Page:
I just got back from a meeting with Salvatore Mele of CERN, who visited our library to talk up SCOAP3, a proposed program whose aim is to make all of the major journals in high energy physics (HEP) open access; that is, freely usable by anyone in the world.
Physicists are already leaders in academia for providing open access to their non-peer-reviewed papers, in places like arxiv.org. The aim of the coalition is to also make their peer-reviewed journal research fully open access as well. It helps that high-energy physics publishing isn’t very big; there’s apparently about 20,000 people in the field who mostly publish in 6 peer-reviewed journals. And the total annual cost and complexity of producing those publications is considerably less than the cost and complexity of manufacturing just one large-scale experimental program.
The project is taking a different approach from many open access initiatives. Rather than starting a new set of journals, or proposing per-article submission fees for authors, SCOAP3 proposes that a central consortium be set up to fund the peer review process at the existing major journals in return for making all the content open access. The funds would then come from major libraries and funding agencies in the countries that have high-energy physics programs, in proportion to the amount they publish. The project believes that it would cost less for libraries to fund the peer research through this program than they formerly paid for major HEP journal subscriptions, so libraries could divert their funds accordingly without having to spend more.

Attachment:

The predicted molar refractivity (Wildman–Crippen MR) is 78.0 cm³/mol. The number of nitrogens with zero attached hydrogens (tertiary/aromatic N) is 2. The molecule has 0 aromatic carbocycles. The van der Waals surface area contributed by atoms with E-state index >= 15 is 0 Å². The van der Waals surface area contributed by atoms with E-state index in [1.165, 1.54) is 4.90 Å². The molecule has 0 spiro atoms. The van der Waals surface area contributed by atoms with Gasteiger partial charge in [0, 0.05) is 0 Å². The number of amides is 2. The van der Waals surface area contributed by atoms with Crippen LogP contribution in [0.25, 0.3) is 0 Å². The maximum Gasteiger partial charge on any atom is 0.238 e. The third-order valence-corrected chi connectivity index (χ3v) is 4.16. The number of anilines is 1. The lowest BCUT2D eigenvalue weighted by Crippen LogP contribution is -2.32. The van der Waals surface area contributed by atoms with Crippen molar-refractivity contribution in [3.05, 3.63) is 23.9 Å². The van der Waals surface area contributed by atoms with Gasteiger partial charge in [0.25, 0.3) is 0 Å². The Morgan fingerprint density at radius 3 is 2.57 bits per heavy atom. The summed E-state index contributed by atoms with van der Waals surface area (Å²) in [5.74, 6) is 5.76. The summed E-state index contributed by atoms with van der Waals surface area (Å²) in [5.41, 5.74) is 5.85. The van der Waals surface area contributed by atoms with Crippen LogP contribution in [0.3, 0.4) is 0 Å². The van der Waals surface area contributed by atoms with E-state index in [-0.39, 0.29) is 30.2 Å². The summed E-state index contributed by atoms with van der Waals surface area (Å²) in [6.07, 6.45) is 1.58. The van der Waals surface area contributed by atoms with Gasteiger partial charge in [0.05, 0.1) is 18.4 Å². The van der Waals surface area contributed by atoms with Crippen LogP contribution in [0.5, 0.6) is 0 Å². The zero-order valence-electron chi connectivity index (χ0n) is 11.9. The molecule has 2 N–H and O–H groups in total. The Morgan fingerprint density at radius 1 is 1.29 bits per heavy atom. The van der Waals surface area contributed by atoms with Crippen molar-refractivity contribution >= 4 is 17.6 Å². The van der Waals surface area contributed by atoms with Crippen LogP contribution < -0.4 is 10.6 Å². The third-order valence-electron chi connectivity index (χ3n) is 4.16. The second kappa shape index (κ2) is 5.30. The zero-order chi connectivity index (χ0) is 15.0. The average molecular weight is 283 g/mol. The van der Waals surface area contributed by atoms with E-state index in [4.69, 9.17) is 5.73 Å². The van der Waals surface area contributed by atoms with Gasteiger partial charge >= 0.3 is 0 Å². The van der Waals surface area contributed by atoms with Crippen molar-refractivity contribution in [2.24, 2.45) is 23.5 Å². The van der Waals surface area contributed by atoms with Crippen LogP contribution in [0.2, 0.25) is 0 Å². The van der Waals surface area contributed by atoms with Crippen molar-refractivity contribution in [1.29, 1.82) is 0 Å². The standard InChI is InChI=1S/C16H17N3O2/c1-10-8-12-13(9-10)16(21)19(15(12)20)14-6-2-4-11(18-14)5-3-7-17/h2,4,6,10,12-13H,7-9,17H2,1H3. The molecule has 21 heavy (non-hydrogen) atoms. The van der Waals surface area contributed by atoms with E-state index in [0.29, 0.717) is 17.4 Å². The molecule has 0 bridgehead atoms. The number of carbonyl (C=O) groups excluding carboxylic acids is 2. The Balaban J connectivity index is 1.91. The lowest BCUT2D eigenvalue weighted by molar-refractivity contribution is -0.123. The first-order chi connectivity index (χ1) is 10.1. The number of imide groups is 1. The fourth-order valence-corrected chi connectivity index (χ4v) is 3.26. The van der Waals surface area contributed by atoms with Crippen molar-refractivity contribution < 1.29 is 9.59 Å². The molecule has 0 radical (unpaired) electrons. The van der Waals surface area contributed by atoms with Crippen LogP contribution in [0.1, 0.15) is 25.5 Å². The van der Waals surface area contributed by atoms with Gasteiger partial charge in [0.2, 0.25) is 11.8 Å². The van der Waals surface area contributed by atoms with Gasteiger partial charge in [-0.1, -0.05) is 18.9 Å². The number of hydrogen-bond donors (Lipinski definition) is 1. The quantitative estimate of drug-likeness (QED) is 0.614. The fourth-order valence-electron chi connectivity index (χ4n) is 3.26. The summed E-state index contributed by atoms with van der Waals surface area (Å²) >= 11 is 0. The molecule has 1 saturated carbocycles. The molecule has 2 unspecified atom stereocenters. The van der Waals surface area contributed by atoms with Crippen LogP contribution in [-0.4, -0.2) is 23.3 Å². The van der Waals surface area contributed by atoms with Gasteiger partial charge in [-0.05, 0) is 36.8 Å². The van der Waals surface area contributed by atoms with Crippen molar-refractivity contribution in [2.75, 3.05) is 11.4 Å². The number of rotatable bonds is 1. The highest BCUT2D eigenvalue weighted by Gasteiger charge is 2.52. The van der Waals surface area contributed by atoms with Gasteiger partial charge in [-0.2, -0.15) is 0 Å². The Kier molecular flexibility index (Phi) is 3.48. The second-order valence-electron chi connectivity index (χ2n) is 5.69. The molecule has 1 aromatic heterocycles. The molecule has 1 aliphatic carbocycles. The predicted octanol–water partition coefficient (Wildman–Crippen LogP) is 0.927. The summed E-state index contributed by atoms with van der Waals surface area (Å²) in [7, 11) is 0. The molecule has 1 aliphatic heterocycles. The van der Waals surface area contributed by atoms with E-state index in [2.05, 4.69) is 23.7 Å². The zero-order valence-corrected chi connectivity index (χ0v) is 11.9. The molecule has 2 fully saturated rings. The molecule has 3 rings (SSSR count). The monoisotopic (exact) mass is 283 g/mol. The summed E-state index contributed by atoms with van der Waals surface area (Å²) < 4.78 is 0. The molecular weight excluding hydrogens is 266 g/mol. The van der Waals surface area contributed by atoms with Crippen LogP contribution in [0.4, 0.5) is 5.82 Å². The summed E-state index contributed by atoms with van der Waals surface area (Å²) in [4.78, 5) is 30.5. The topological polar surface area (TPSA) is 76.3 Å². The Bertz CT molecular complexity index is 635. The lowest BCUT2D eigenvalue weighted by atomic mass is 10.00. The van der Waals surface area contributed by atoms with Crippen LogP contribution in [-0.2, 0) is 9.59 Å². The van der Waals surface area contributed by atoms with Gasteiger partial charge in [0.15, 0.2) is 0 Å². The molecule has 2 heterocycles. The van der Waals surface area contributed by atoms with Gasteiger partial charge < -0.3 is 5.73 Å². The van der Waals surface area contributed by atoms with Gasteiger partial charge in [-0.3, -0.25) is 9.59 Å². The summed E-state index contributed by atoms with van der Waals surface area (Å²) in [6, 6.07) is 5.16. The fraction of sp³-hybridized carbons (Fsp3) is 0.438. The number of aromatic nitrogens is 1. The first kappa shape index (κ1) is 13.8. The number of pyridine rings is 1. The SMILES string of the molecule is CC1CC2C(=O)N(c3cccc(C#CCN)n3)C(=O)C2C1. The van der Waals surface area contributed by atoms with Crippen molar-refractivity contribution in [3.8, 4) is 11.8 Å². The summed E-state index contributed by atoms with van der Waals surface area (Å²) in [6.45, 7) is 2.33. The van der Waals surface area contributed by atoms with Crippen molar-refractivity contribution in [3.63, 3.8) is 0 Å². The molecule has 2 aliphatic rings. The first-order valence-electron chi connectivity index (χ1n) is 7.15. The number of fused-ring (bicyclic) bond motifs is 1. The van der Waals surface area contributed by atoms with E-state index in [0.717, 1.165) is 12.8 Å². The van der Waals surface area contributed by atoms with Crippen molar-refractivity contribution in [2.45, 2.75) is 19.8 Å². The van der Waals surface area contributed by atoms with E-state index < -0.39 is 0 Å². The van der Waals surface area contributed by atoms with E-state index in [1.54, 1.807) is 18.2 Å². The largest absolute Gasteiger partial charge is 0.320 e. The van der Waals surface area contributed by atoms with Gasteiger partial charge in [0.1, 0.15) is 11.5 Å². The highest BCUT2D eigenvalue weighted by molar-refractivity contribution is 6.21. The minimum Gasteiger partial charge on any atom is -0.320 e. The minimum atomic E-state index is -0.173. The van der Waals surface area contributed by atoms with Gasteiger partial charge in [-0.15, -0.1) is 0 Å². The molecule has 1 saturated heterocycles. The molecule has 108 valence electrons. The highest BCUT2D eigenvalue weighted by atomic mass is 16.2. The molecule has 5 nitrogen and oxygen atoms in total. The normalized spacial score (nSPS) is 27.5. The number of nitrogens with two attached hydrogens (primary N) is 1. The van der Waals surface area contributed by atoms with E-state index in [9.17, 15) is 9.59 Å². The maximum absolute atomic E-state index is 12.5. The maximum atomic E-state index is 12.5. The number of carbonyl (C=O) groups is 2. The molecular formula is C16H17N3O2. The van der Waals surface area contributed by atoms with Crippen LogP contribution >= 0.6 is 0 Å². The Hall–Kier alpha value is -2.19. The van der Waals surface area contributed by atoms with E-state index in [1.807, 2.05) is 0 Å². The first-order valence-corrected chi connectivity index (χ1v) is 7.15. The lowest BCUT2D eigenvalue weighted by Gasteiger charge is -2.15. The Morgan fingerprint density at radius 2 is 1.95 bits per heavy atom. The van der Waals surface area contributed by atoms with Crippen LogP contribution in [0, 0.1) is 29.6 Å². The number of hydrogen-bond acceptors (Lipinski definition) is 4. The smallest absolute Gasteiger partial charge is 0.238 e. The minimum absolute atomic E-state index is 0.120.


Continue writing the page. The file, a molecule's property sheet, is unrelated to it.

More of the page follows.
It’s an interesting idea, and reminded me a bit of the strategies of health coverage organizations: use market leverage to negotiate low fees from providers (in this case journal publishers) in order to be included in the services that clients prefer to use, aiming to make service more equitable and affordable, and overall costs lower.
The incentive structures to make this work will be tricky. Publishers, libraries, and authors all have to be willing to cooperate in sufficient numbers to keep the coalition together. Authors need to be prepared to take their work elsewhere if some publishers don’t cooperate. Libraries and funding agencies need to stay convinced that it’s worthwhile to pay for content that would be free to non-payers as well.
But HEP is a community where that may well work. The initiative that physicists have already taken to make their work open access (and also to shift publications away from some overpriced journals) could well keep them and the key publishers in the coalition (especially since some of the publishers involved are nonprofit societies run by the physicists themselves). And the major consumers of HEP journals could be willing to keep paying for the content to uphold their prestige, bolster support from their scholar-clients, and to avoid going back to the bad old days of having to pay skyrocketing journal prices.
The project is relatively new (it appeared on the radar of Open Access News last year), but a number of European agencies have already joined. They’ve just started a drive for US support (with early US endorsers showing up here). I’ll be interested to see how it’s received here, and hope that it will succeed in achieving its goals.